Live 2 Lead (L2L) is coming up on October 7th! L2L is a leadership development conference designed to equip you with new perspectives, practical tools and key takeaways. I am hosting a live simulcast of the conference here in West Des Moines! Learn from world-class leadership experts, be prepared to implement a new action plan, and start leading when you get back to the office with renewed passion and commitment.
Last month, we featured keynote speakers Simon Sinek and Dan Cathy. This month, learn more about the event’s host, John C. Maxwell, and presenter Liz Wiseman.
John C. Maxwell
“A leader is one who knows the way, goes the way, and shows the way.”
John C. Maxwell is one of the most influential leadership and business experts of our time. Through the organizations he’s founded – The John Maxwell Company, The John Maxwell Team, and EQUIP – he has trained more than 5 million leaders in 188 countries. He is a New York Times #1 bestselling author and has sold over 26 million books.
In 2014, Maxwell was awarded the #1 Leader in Business title by the American Management Association, the World’s Most Influential Leadership Expert by Business Insider and Inc. Magazine, and also received the Mother Teresa Prize for Global Peace and Leadership from the Luminary Leadership Network.
Are you pausing to invest in the people in front of you?
Maxwell recently spoke at the Global Leadership Summit in August, sharing his insight on “The one thing to get right,” based on his recent book Intentional Living: Choosing a Life That Matters. “The one thing to get right in leadership: Intentionally, every day, add value to people.”
Maxwell believes that adding value to people is the core of leadership and that the only way to make the change you need to change is to be intentional about it. There is a thin line between motivating people and manipulating people. Leaders add value by serving others.
He’s identified 5 things to do every day that add value to people:
- To add value to people you must value people.
- To add value to people you have to think of ways to add value to people. Who am I going to see today and how can I add value to them?
- To add value to people you have to look for ways to add value to people. Be on a constant lookout for spontaneous ways to help others.
- To add value to people, you must go from knowing to doing. Ask at the end of the day, did I add value to people today?
- To add value to people you must encourage others to add value to people.
“Great leaders understand that the person sitting at the apex of the intelligence hierarchy is the genius maker, not the genius.”
Liz Wiseman is a former executive at Oracle Corporation and now teaches leadership to executives and emerging leaders around the world. She is the President of The Wiseman Group, a leadership research and development firm headquartered in Silicon Valley. She has also written three bestselling books: Rookie Smarts: Why Learning Beats Knowing in the New Game of Work, Multipliers: How the Best Leaders Make Everyone Smarter, and The Multiplier Effect: Tapping the Genius Inside Our Schools.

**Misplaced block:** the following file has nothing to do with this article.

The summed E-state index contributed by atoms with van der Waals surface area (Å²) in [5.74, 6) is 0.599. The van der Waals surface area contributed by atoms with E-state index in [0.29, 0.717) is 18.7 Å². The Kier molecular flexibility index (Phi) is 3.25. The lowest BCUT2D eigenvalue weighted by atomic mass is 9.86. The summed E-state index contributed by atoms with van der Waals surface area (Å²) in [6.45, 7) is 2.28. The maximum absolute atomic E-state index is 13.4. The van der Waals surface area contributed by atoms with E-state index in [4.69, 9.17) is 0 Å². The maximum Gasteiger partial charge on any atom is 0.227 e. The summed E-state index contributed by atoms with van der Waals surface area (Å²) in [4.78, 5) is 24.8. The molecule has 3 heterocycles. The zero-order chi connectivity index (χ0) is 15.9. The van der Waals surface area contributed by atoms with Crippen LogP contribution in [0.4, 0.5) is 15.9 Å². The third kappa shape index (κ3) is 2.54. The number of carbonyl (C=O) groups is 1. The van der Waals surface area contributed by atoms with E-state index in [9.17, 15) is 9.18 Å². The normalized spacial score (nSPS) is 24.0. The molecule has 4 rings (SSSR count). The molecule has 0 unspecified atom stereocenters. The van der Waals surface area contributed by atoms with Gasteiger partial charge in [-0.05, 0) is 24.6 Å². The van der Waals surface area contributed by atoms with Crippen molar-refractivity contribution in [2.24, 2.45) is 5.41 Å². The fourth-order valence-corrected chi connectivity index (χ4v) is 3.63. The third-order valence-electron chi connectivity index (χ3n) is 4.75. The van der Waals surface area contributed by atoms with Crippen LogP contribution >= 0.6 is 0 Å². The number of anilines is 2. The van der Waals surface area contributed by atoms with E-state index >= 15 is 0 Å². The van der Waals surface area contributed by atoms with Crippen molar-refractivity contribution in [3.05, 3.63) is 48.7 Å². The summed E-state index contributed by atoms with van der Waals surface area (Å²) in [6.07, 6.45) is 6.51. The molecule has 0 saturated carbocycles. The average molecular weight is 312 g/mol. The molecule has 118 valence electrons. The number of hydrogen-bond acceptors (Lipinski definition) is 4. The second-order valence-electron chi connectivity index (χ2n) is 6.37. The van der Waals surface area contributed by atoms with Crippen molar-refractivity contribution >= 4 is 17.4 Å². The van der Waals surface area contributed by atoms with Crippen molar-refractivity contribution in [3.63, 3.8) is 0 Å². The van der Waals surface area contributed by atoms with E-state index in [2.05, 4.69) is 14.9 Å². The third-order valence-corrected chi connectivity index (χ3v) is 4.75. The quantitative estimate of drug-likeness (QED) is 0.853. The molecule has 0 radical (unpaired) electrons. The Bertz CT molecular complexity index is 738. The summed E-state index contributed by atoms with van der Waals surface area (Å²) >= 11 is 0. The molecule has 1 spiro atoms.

In her research, Wiseman studied 150 leaders to determine what the role of a leader is in creating a brilliant team and the conditions under which people do their best work. She found leaders who are “multipliers” use their own intelligence to “provoke knowledge, skills and capabilities in others,” and “effectively double the power of their workforces.” She states the best leaders do not seek to “multiply themselves,” but instead grow the intelligence of their teams.
Wiseman’s research found people who work for “multipliers” give on average 95% of their intelligence to that leader. They are challengers who invite people to do hard things and stay in that space of tension that forces people to push themselves and excel.
Similarly, “diminishers” are leaders in an organization that bully and criticize, withhold information, and believe no one would be able to figure out a problem but them. People who work for “diminishers” typically only give 48% of their intellect to their work.
Wiseman says there are five ways leaders can shift their behavior to avoid being a “diminisher”:
- Ask questions
- Play fewer chips (Wiseman gave the example of an executive she was coaching who she handed five poker chips to on his way into a day-long strategy meeting. Each chip represented one contribution he was allowed to make to the meeting- either a comment, question or moving the discussion on a different topic – and each had a time limit for how long he was allowed to speak for.)
- Challenge people
- Let someone else lead
- It’s ok to help – but remember to give the pen back
To hear more from John C. Maxwell and Liz Wiseman, claim your seat at L2L. Enjoy the company of other local leaders as you learn together and inspire one another to add value in your community. This is the MOST influential leadership conference of 2016 and seats are filling fast. CLICK HERE TO SIGN UP TODAY!